We cared for my mom at home the first four years. Initially, it was complete triage. Constantly reacting to the major changes in all our lives. Including having to live with my narcissist mother who had been intent on breaking us up since before our first date. As the disease progressed, and our resources were drained, we had to move mom into a facility despite our absurd preference to keep her with us at home. She lived there for five years. The last two, spent crumpled and contracted, tortured and betrayed by her broken brain, trapped in her body at the mercy of a society that discards its elderly. Especially after she became non-verbal in the facility, she was frequently ignored, force fed, left wet for hours – until I was off work, and could get there to fix it. Every day. For years. It was a nightmare that only her passing could alleviate. After a nearly decade-long odyssey through dementia, my mom died February 1st, 2019.

When we began this journey in 2010 we only knew “Alzheimer’s” was a terminal disease that was bad news for your memory. Any form of dementia is no joke for all concerned. The irony is that the only way to get through it is to laugh and find the positive aspects out of the contrast, after all your dreams have been crushed – but that took us quite some time to figure out. Little did we know the answer was in our stash box all along. 

“It’s bad for her memory!”

My mom had smoked three packs of cigarettes a day from 13-50 and she also smoked small amounts of cannabis medicinally for severe pain from gallstones for nearly 40 years at bedtime. When she was diagnosed with dementia the docs were very much against her using cannabis at all. In fact, they seemed to blame it on her condition. “She can’t have Marijuana, it’s bad for her memory!” Her neurologist held us hostage for Namenda and said she couldn’t have the prescription if she used cannabis, because he said, “marijuana is a drug of abuse, it has no medical efficacy.” And they put her on five new powerful medicines, so we kept cannabis away from her for most of the first year. Primarily because we hadn’t researched the drug-drug interactions and thought her doctors must know best, this is their specialty.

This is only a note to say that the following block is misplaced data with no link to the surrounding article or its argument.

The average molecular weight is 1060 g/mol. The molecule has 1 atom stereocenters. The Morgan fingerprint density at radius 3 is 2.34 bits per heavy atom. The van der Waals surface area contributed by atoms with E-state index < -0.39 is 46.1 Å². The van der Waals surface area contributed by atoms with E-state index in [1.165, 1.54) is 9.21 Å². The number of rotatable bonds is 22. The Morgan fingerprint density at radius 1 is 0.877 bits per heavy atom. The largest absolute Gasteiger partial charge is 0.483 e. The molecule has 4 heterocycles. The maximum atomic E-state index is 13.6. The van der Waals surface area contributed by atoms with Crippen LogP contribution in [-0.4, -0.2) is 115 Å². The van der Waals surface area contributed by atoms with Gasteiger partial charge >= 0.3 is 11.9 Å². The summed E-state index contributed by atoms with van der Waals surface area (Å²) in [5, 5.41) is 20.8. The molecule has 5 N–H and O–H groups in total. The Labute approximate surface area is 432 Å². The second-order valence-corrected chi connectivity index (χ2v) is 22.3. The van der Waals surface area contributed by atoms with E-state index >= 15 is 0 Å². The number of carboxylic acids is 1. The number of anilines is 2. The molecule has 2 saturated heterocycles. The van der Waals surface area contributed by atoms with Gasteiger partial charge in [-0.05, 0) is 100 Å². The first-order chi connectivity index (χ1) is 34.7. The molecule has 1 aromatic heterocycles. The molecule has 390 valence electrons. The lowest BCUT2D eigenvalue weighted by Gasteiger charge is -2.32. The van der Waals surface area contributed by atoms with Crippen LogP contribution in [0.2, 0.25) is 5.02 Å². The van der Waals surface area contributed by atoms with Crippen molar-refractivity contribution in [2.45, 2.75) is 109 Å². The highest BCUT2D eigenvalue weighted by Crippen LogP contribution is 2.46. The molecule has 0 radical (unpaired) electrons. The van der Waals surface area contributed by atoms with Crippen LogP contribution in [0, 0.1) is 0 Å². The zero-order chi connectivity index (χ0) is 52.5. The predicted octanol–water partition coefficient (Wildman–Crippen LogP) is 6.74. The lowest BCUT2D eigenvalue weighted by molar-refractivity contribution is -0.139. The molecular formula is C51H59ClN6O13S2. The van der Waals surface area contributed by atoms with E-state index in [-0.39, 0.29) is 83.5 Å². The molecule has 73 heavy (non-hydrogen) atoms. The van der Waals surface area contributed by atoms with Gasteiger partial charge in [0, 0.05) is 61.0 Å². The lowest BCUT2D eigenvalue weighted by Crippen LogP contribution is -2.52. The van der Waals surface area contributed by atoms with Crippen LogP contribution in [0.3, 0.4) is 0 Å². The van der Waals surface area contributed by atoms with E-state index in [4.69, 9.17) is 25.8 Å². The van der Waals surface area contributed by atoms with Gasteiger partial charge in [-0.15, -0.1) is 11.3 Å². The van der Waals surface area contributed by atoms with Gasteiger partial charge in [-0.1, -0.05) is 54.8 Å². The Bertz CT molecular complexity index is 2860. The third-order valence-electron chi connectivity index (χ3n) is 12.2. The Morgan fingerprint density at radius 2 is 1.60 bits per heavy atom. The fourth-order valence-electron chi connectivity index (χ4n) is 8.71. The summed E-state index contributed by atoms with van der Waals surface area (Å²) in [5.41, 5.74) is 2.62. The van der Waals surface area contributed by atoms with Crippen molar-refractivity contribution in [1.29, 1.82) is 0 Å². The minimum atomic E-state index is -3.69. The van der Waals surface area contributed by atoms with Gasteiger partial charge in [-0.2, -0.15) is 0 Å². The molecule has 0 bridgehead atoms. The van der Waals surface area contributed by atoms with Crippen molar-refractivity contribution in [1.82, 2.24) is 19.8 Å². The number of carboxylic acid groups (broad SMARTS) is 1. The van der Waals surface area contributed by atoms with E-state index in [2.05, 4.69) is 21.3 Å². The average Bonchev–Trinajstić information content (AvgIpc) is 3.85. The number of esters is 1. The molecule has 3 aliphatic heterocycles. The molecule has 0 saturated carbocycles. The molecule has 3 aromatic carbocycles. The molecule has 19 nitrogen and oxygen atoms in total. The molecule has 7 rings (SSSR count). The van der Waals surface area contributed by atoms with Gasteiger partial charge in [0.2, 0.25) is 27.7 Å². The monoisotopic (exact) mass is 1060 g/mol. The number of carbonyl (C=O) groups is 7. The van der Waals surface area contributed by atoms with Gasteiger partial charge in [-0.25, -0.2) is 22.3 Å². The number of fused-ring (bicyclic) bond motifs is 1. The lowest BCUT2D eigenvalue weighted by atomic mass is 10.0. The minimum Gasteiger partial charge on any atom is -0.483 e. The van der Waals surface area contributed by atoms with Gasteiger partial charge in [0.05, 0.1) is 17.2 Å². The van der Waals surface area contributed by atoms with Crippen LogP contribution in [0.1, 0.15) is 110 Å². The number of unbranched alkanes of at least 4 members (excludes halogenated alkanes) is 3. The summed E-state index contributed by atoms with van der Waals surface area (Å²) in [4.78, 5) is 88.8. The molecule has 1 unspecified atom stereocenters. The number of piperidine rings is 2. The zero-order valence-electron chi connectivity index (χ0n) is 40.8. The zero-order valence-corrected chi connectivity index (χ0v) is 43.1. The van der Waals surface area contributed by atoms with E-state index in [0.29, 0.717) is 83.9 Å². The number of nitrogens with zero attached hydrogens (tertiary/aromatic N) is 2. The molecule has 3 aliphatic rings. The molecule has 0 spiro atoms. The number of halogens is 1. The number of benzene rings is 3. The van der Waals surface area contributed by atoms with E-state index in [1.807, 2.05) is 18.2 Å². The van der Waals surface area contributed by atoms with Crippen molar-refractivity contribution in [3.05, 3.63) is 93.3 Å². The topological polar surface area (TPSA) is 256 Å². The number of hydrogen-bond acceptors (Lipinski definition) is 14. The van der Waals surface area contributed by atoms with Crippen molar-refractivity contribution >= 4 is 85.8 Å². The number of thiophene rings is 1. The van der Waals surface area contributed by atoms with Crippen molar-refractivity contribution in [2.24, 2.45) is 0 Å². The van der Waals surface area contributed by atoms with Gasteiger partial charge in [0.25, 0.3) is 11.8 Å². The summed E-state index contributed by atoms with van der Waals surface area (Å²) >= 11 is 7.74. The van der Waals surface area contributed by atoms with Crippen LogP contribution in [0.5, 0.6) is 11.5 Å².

For a while, it was hard to tell what was a symptom of the disease or side-effects from all the new prescription medication. My mom had been rather hard to deal with even before she got sick. They prescribed Ativan for her relentless anxiety and agitation which worked great the first day. But she had an adverse reaction the day after when she totally freaked out and called me terrible names, wildly accusing me of trying to kill her. They prescribed Zyprexa, an antipsychotic, for her severe aggression – they called it “dementia-related psychosis”. There’s a notice on the bottle that has a black box around it that reads: